51moM5lrNdLDon’t Turn On The Lights by Cassandra Khaw (Nightmare Magazine, October 2017): This is a delightfully creepy little tale – or is it several tales? Khaw begins by informing you that stories are mongrels, that many different versions of tales will always exists, and then proceeds to tell the same story several different ways.  Each version is creepier than the last.  The line “the air was the stink of piss and flayed meat” will haunt my nightmares for a very long time.

 

Wrap-Up: September

  • The History of White People by Nell Irvin Painter (★★★☆☆)
  • Little & Lion by Brandy Colbert (★★★★☆)
  • Emma in the Night by Wendy Walker (★★★★☆)
  • War and Peace by Leo Tolstoy (★★★☆☆)

MONTHLY TOTAL: 4
YEARLY SO FAR: 60

Even though I only read four books, one of them was War and Peace, which counts for way more. I completed my Goodreads Challenge of 60 books with War and Peace, actually, which felt very fortuitous! The History of White People took me forever to read because I only read it when I was staffing the Reference Desk at work, and I finished it on September 1st.  Feels a little weird including it here, but oh well!

October should hopefully be a better reading month.  I’m currently reading Now I Rise by Kiersten White (the second book in that series), The Library of Fates by Aditi Khorana, and Before They Were Belly Dancers: European Accounts of Female Entertainers in Egypt, 1760–1870 by Kathleen W. Fraser.

In terms of TBR, I need to read N.K. Jemisin’s The Stone Sky, to conclude the trilogy, before I head to the Sirens Conference at the end of October (I’ll be sure to post about that! Anyone here going?) since Jemisin is the keynote speaker! I’m also aiming to read Rebecca by Daphne du Maurier and my book club is reading my suggested book, The Blood of Flowers by Anita Amirrezvani, so I gotta get on that too! I don’t know if I’ll have the chance to read anything else; this is already a pretty full list!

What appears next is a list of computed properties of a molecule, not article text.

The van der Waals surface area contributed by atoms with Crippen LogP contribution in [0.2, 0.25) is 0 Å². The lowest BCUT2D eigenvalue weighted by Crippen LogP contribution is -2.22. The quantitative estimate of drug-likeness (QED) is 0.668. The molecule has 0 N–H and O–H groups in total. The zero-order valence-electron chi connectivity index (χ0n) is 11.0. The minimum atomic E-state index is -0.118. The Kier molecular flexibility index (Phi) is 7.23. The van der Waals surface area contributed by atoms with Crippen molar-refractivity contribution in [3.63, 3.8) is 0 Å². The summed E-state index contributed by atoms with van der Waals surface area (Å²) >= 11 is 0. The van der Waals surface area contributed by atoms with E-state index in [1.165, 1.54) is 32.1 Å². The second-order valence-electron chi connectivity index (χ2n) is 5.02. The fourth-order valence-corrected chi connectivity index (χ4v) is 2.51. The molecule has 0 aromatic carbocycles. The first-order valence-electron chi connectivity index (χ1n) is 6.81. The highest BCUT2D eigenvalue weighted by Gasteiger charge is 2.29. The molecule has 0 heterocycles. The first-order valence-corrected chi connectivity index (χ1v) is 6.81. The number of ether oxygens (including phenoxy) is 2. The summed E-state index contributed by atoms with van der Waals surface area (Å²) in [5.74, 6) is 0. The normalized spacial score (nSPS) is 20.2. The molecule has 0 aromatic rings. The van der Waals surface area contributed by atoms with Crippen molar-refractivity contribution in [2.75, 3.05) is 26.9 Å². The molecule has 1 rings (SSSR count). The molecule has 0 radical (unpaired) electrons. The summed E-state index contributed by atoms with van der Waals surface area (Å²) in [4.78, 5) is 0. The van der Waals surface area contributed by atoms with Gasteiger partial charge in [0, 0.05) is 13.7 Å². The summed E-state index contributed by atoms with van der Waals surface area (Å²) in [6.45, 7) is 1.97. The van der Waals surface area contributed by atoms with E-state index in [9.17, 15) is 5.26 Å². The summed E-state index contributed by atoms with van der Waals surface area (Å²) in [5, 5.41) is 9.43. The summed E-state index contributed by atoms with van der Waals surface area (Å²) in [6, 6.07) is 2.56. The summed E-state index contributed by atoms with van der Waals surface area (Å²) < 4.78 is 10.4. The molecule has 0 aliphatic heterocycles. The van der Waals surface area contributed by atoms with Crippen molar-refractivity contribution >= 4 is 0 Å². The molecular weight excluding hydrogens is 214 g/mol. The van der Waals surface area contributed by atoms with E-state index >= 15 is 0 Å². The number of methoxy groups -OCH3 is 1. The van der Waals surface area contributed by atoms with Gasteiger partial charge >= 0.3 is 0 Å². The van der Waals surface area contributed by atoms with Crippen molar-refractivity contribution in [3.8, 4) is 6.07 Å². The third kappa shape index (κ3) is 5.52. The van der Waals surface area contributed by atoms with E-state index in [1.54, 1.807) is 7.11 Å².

Happy Autumn!

Book Review: War and Peace by Leo Tolstoy

18245Title: WAR AND PEACE
Author: Leo Tolstoy, Anthony Briggs (Translator)
Release Date: 1868
Pages: 1357
Publisher: Penguin Classics
My Rating: ★★★☆☆(3/5)
Review on Goodreads

There are two things I want to say upfront before I (try to) get into the meat of an actual review.

First, having completed this book, I must say it is highly unlikely I would have picked it up or enjoyed it in the slightest had I not arrived at it by way of Natasha, Pierre, and the Great Comet of 1812. It is only with the musical’s vibrant characters in my mind that I was able to maintain my motivation to keep reading. That said, however, I will say that I hardly ever found the “peace” chapters dull or hard to get through. I just couldn’t connect with the characters very well. They were engaging, but I never cared about them as much as I hoped to (except for Helene, and possibly Anatole).

Second, what brings that book down to three stars for me is the insufferable, pedantic detail of the “war” chapters. Apparently Tolstoy is praised for his description of these battles. He does bring a certain realism to the forefront. However, I think that realism could have still been maintained even if huge chunks of these war chapters were pared down. There is just so much detail about random characters and random battalions and flanks and canons and other things I just could not bring myself to care about. And then of course there’s Tolstoy’s own philosophical interjections every now and again which I struggled to read without my eyes glazing over (Part II of the Epilogue…was an ordeal). I’m not going to go into Tolstoy’s philosophical beliefs or his views on history; I think his theories are best left to group discussions than book reviews (suffice it to say, if I understand Tolstoy correctly, I think I heartily disagree with many of his points).

The characters are the meat of this book. Tolstoy writes them well: they are all complex and varied and so different from one another you never had trouble telling them apart (well, the main characters at least!). And they are all so human in all their doubts and flaws. Despite the enormous cast of characters, I would say that there are really 3-5 main characters, in order from most to least importance/screentime: Pierre, Andrei, Nikolay, Natasha, and Marya (to my eternal disappointment, the Kuragins are really only very minor characters).